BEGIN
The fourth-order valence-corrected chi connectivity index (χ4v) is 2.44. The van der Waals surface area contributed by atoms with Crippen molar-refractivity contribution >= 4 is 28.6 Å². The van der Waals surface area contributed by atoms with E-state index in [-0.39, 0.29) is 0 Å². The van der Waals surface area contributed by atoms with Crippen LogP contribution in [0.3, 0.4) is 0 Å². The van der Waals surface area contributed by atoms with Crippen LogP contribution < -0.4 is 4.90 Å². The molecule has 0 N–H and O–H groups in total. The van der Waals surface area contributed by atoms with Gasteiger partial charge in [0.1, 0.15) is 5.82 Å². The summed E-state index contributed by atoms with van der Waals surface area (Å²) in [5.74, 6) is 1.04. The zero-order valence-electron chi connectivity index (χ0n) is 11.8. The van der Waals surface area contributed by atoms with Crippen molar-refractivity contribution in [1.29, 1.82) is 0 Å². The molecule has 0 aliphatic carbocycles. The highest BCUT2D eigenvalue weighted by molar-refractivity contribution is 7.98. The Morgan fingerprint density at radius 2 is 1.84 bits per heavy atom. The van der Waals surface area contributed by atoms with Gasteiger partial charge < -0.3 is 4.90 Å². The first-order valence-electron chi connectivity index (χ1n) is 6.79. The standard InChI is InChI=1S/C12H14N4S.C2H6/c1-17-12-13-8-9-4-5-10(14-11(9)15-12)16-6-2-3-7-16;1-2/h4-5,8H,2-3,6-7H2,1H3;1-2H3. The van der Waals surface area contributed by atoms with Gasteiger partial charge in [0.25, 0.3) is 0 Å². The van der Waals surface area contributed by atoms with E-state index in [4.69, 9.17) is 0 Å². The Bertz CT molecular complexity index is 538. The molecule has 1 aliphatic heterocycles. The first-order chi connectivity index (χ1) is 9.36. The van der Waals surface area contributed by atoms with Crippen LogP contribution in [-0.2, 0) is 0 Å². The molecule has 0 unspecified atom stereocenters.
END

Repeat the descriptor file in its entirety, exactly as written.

The fourth-order valence-corrected chi connectivity index (χ4v) is 2.44. The van der Waals surface area contributed by atoms with Crippen molar-refractivity contribution >= 4 is 28.6 Å². The van der Waals surface area contributed by atoms with E-state index in [-0.39, 0.29) is 0 Å². The van der Waals surface area contributed by atoms with Crippen LogP contribution in [0.3, 0.4) is 0 Å². The van der Waals surface area contributed by atoms with Crippen LogP contribution < -0.4 is 4.90 Å². The molecule has 0 N–H and O–H groups in total. The van der Waals surface area contributed by atoms with Gasteiger partial charge in [0.1, 0.15) is 5.82 Å². The summed E-state index contributed by atoms with van der Waals surface area (Å²) in [5.74, 6) is 1.04. The zero-order valence-electron chi connectivity index (χ0n) is 11.8. The van der Waals surface area contributed by atoms with Crippen molar-refractivity contribution in [1.29, 1.82) is 0 Å². The molecule has 0 aliphatic carbocycles. The highest BCUT2D eigenvalue weighted by molar-refractivity contribution is 7.98. The Morgan fingerprint density at radius 2 is 1.84 bits per heavy atom. The van der Waals surface area contributed by atoms with Gasteiger partial charge < -0.3 is 4.90 Å². The first-order valence-electron chi connectivity index (χ1n) is 6.79. The standard InChI is InChI=1S/C12H14N4S.C2H6/c1-17-12-13-8-9-4-5-10(14-11(9)15-12)16-6-2-3-7-16;1-2/h4-5,8H,2-3,6-7H2,1H3;1-2H3. The van der Waals surface area contributed by atoms with Gasteiger partial charge in [0.25, 0.3) is 0 Å². The van der Waals surface area contributed by atoms with E-state index in [4.69, 9.17) is 0 Å². The Bertz CT molecular complexity index is 538. The molecule has 1 aliphatic heterocycles. The first-order chi connectivity index (χ1) is 9.36. The van der Waals surface area contributed by atoms with Crippen LogP contribution in [-0.2, 0) is 0 Å². The molecule has 0 unspecified atom stereocenters.